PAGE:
International organised crime in the European Union

  • Didier Bigo
  • Hager Ben Jaffel
  • James Sheptycki


The authors of this article focus on the term and the meaning of ‘organised crime’.
Following their approach, it seems to be impossible to give an exact definition, because it has meant different things over time. There is a historical dimension but also a geopolitical dimension: South American, European and Russian historical developments have created different forms. Sometimes and somewhere organised crime is more or less ‘disorganised’, deregulated and connected with local frameworks. With regard to the organisation structures the authors distinguish five main ideal types: criminal networks with, firstly, ‘no social support structure in the milieu of operation’; those ‘rooted in marginalised subcultures’; those ‘rooted in mainstream society’; those with links ‘in power elites’; ‘criminal alliances between underworld and upper world or mafia-like organisations’.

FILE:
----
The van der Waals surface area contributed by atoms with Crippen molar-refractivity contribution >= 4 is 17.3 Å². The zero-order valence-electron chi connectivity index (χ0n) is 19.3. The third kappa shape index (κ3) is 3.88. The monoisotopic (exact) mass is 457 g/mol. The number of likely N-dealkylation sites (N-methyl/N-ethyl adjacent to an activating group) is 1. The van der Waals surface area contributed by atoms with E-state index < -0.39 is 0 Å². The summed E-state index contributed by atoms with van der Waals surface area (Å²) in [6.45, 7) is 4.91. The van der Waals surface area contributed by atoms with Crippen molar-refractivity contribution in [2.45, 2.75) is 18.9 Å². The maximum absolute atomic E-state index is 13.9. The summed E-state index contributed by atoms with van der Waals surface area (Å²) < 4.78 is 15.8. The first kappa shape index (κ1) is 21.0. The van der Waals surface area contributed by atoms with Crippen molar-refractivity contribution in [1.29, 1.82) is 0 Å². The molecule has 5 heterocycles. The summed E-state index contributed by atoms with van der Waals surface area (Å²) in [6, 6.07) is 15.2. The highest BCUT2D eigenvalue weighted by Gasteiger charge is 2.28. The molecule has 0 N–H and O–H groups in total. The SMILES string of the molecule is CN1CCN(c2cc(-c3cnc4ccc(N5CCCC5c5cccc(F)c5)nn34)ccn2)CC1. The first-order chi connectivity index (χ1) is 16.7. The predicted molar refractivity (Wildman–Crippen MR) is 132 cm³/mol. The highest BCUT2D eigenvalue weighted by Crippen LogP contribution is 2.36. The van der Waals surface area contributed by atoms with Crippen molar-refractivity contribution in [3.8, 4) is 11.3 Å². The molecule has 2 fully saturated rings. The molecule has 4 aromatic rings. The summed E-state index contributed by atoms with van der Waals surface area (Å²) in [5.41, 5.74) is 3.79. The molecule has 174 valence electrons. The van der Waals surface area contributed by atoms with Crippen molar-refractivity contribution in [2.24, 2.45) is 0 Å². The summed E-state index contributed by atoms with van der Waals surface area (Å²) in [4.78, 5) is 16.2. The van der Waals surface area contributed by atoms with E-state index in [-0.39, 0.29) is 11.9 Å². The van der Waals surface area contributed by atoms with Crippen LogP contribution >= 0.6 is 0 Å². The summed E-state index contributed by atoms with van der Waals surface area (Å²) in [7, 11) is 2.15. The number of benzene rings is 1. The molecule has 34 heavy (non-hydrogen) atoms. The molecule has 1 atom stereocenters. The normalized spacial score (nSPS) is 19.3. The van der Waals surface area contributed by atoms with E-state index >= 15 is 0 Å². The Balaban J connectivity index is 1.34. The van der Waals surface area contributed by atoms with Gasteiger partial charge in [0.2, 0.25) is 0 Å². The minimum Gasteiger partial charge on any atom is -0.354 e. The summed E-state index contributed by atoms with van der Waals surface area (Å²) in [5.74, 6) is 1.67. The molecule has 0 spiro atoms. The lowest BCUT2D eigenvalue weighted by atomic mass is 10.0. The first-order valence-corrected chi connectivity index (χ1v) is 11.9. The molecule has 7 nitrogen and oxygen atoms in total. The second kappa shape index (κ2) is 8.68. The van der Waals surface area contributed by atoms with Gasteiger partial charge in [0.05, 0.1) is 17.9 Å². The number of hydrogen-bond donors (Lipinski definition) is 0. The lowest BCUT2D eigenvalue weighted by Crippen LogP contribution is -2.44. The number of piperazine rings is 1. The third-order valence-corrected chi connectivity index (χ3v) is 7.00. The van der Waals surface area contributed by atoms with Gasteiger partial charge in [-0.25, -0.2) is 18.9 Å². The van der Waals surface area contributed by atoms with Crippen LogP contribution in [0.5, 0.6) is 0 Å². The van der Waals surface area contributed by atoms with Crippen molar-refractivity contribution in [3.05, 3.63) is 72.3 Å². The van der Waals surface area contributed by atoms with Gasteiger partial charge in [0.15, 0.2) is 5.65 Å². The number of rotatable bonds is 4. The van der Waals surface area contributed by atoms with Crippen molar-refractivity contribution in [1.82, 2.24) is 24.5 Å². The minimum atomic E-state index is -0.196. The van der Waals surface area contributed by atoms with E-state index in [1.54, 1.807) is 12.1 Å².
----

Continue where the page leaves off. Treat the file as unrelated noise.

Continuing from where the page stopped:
Moreover, the authors offer a versatile and complex picture of what organised crime means today. The contribution offers some suggestions for building future organised crime threat assessments.

How to Cite
Bigo, D., Jaffel, H., & Sheptycki, J. (2017). International organised crime in the European Union. European Law Enforcement Research Bulletin, (2), 239-256. Retrieved from